This mini breakout board is designed to simplify prototyping and experimentation work with the popular 18-pin PIC16F series microcontrollers. It is small in size (1.95″ X 0.75″) and is breadboard friendly. It supports PIC16F84A, PIC16F628A, PIC16F88, PIC16F648A, PIC16F1827, PIC16F1847, and other 18-pin microcontrollers in the same series.
Mini breakout board for 18-pin PIC16F series microcontrollers - [Link]
10 Tiny Development Boards That Are Up to the Task @ EE Times.
Not so long ago, the typical development board was big, bulky, and often handmade. Recently a flood of Lilliputian-size development boards has been released — one for just about any need.We’ve assembled a collection of 10 boards so small you might lose them in the cushions of your couch.
10 Tiny Development Boards That Are Up to the Task - [Link]
Sol-X developed the GDB to be the best open source prototyping platform on the market and we intend it to replace the Arduino Uno® as the preferred high-level prototyping environment. It is up to 40x faster, 70% smaller, has integrated high power drivers (capable of handling 100x the current), with more flexible Input / Output configurations, and yet is still much easier to program via 12 Blocks™. Our quick release breakout board (called Ejection Seat™) allows for easy prototyping, yet keeps the GDB form factor small and robust enough to use in space companies’ product releases.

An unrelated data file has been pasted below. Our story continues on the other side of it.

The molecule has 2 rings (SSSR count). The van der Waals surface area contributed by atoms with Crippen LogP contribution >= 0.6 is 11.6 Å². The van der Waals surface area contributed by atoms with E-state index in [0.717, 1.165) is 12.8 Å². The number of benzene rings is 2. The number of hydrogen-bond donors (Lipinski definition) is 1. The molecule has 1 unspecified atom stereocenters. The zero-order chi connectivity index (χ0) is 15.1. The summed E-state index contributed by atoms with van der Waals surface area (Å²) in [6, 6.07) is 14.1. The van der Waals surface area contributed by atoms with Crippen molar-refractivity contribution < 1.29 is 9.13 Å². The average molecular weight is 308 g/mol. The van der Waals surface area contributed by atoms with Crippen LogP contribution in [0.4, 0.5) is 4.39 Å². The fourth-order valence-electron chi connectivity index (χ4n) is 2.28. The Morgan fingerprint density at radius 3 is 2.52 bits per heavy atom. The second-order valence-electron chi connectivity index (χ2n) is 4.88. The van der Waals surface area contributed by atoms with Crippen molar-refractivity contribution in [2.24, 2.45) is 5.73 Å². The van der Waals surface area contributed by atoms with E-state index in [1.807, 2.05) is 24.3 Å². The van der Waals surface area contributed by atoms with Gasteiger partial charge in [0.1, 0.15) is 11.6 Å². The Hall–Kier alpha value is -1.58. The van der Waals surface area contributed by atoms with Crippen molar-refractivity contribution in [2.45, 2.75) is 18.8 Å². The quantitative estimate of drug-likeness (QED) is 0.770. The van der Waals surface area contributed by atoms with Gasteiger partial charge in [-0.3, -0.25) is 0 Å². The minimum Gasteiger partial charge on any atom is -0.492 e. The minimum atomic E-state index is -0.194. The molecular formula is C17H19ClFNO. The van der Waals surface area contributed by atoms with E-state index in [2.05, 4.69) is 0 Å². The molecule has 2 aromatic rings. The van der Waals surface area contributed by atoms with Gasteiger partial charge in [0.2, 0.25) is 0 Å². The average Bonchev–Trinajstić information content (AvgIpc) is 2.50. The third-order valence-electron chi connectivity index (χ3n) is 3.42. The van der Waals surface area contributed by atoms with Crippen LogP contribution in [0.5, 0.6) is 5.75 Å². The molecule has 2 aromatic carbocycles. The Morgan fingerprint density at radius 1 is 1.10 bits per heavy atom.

The GDB has been designed to be the first space tolerant open hardware electronic prototyping board, enabling any type of person or company to create space qualified hardware. But while the GDB can help create outer space products, it is not just for space. It’s a powerful and versatile programming board that engineers, artists, designers, and students can use in any project they can imagine. This includes prototypes and first release products involving pressure, light, and Inertial Measurement Unit (IMU) sensors, high current motors, servos, LED lighting, and many other human/computer interfaces.
Gravity Development Board:An open source,faster,better prototyping standard - [Link]
CoAction Hero: a powerful proto-board with a 120Mhz processor, 1MB filesystem, and built-in OS for tinkerers and engineers alike.
CoAction Hero is an ARM Cortex-M3 microcontroller board with a built-in operating system (CoActionOS) delivering unprecedented power and ease-of-use to your embedded projects. The embedded operating system includes many of the features you find on the Raspberry Pi (filesystem, multi-process/multi-thread) but with the ease-of-use associated with the Arduino platform. CoActionOS is available free-of-charge under a permissive open source license (Apache 2.0) that encourages both commercial and personal use.
CoAction Hero: 32-bit Open-Source ARM Cortex-M3 Board - [Link]
If you are tired of connecting the same I/O devices every time you prototype a new project then this board could save you a lot of time. All the necessary pins of the devices on the board are accessible through headers that allows easy connection of the board to a breadboard circuit or other development boards (Arduino, etc) using jumper wires.
I/O Experimenter Board (PCB version) - [Link]